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Alda Tufro, MD, PhD

Professor Emeritus of Pediatrics (Nephrology)

Contact Information

Alda Tufro, MD, PhD

Lab Location

  • Lippard Laboratory of Clinical Investigation (LLCI)
    15 York Street, Wing LLCI, Fl 3rd, Rm 310
    New Haven, CT 06510

Office Location

Mailing Address

  • Pediatric Nephrology

    PO Box 208064

    New Haven, CT 06520-8064

    United States

Research Summary

My area of research involves podocyte biology, glomerular development and disease. Our work focuses on the role of VEGF-A and semaphorins in renal development and disease, particularly in nephrotic syndrome and diabetic nephropathy. Incomplete understanding of the molecular mechanisms that lead to both glomerular diseases has precluded identification of individuals at risk and the development of effective treatments that prevent progression to end-stage renal disease (ESRD). Focal segmental glomerulosclerosis (FSGS), a progressive form of nephrotic syndrome, is a leading cause of ESRD in children and diabetic nephropathy is the most frequent cause of ESRD in adults worldwide. My research seeks to unravel fundamental mechanisms underlying the pathogenesis of both diseases and to identify risk biomarkers and new genes involved.

Specialized Terms: Molecular and developmental biology; VEGF-A; Semaphorins; myosins; FSGS, Diabetic nephropathy; Slit-diaphragm proteins; Protein interactions; Signaling pathways;

Extensive Research Description

My lab work and research contribution to the field comprises several aspects:

  • a) Role of VEGF and semaphorins in renal development. My initial independent research demonstrated that hypoxia and VEGF induce vasculogenesis and nephrogenesis during kidney organogenesis and that VEGF spatially directs the angiogenesis leading to glomerular vascularization, introducing the notion that VEGF plays critical roles in nephrovascular development. We demonstrated that sema3a is a negative regulator of vascularization, podocyte differentiation and branching morphogenesis during renal development. This work was funded by NIH-KO8 and RO1.
  • b) Role of VEGF and sema3a disregulation in the pathogenesis of glomerular disease. We generated inducible VEGF gain and loss of function mouse models, and demonstrated that excess podocyte VEGF-A during renal development causes steroid resistant nephrosis, whereas in adult mice it mimics early diabetic nephropathy. Moreover, we showed that in the setting of diabetes excess podocyte VEGF leads to Kimmestiel-Wilson nodular glomerulosclerosis indistinguishable from human disease. We discovered that excess sema3a induces advanced diabetic nephropathy in mice that is abrogated by a sema3a inhibitor and by plexinA1 receptor deletion, demonstrating that excess sema3a is pathogenic in diabetic nephropathy. Consistent with this, we detected increased sema3a in human renal biopsies with advanced diabetic nephropathy. Funding by NIH-RO1 is ongoing.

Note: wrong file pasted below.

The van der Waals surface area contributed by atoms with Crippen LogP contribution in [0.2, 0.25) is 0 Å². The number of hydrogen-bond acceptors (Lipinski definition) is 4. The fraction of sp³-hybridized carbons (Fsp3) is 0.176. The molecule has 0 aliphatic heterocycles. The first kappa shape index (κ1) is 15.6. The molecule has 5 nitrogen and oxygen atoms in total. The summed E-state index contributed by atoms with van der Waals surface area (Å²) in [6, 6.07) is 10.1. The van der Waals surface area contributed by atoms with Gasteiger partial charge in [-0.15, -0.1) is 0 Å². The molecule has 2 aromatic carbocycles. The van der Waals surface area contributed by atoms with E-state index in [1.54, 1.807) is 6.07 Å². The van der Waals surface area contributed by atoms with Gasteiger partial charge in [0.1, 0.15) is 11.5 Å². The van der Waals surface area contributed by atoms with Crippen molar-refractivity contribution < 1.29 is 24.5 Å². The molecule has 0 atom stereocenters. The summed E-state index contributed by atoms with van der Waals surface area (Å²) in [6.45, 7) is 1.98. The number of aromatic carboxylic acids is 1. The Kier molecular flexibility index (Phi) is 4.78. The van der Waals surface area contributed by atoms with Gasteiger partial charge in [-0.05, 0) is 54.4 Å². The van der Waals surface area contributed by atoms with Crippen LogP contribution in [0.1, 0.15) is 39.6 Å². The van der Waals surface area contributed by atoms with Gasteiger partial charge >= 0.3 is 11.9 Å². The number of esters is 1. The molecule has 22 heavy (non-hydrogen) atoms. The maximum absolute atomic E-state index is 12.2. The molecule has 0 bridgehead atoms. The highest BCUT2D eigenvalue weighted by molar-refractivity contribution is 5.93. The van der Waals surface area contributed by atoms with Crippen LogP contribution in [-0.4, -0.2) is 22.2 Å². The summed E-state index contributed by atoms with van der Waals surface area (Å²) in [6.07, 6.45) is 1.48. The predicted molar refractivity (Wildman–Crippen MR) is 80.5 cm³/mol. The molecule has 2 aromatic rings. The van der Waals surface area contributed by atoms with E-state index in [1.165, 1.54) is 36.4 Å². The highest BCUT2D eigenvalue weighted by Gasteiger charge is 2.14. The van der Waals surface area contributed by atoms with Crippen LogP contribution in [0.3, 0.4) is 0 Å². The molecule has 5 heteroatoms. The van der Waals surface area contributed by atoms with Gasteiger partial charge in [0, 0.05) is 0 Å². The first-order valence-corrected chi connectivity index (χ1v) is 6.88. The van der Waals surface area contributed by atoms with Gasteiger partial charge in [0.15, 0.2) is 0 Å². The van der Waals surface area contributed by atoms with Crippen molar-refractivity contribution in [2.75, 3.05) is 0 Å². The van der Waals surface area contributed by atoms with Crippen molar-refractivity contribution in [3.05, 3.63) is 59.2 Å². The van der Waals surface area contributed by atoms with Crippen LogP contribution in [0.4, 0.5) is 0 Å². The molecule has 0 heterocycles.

• c) Podocyte signaling: Identification of direct VEGFR2-nephrin and plexinA1–nephrin interactions established mechanistic links between VEGF-A or sema3a extracellular signals and slit-diaphragm signaling at the glomerular filtration barrier, providing insight into the molecular pathogenesis of proteinuria and glomerular phenotypes resulting from disregulating these pathways. We identified the pathogenic mechanism of semaphorin3A in diabetic nephropathy using mouse models generated in the lab, and determined how semaphorin3A signals mediated by plexinA1 – MICAL1 interactions regulate podocyte shape leading to podocyte injury. Ongoing studies with T1D and T2D human samples will determine whether sema3a is a novel biomarker of progressive diabetic nephropathy. An additional area of signaling studies in my lab is the role of S-nitrosylation regulation in diabetic nephropathy and glomerular disease. We identified disregulation of nitrosylated proteins in both disease models This work is supported by NIH-RO1 and NIH-DiaComp funding.
  • d) Identification and molecular characterization of new nephrotic syndrome-causing genes, in collaboration with Drs. Lifton and Bale (Genetics). We have identified a mutation in a myosin not previously reported to cause human disease, generated mutant mice carrying the mutation by gene editing, which developed FSGS, strongly suggesting this is a FSGS-causing mutation in humans. We will perform the cell biology studies to define the pathogenic mechanism of novel gene mutation identified. This work recently obtained RO1 funding.

Future directions of my research are 1) to further elucidate signaling mechanisms downstream of VEGF-A and sema3A receptors that control podocyte phenotype and glomerular function, and are regulated by nitrosylation; 2) translational studies using small molecule inhibitors targeting the sema3A pathway and testing sema3A as a biomarker for diabetic nephropathy. 3) identify novel nephrotic syndrome causing genes, by performing exome sequencing in samples from children with nephrotic syndrome refractory to treatment and FSGS from our clinic and ancillary studies to NIH funded FSGS-CT ( Identifier:NCT00135811).


Research Interests

Kidney; Congenital, Hereditary, and Neonatal Diseases and Abnormalities; Nephrology; Pediatrics; Semaphorins; Vascular Endothelial Growth Factor A; Podocytes

Selected Publications

Clinical Trials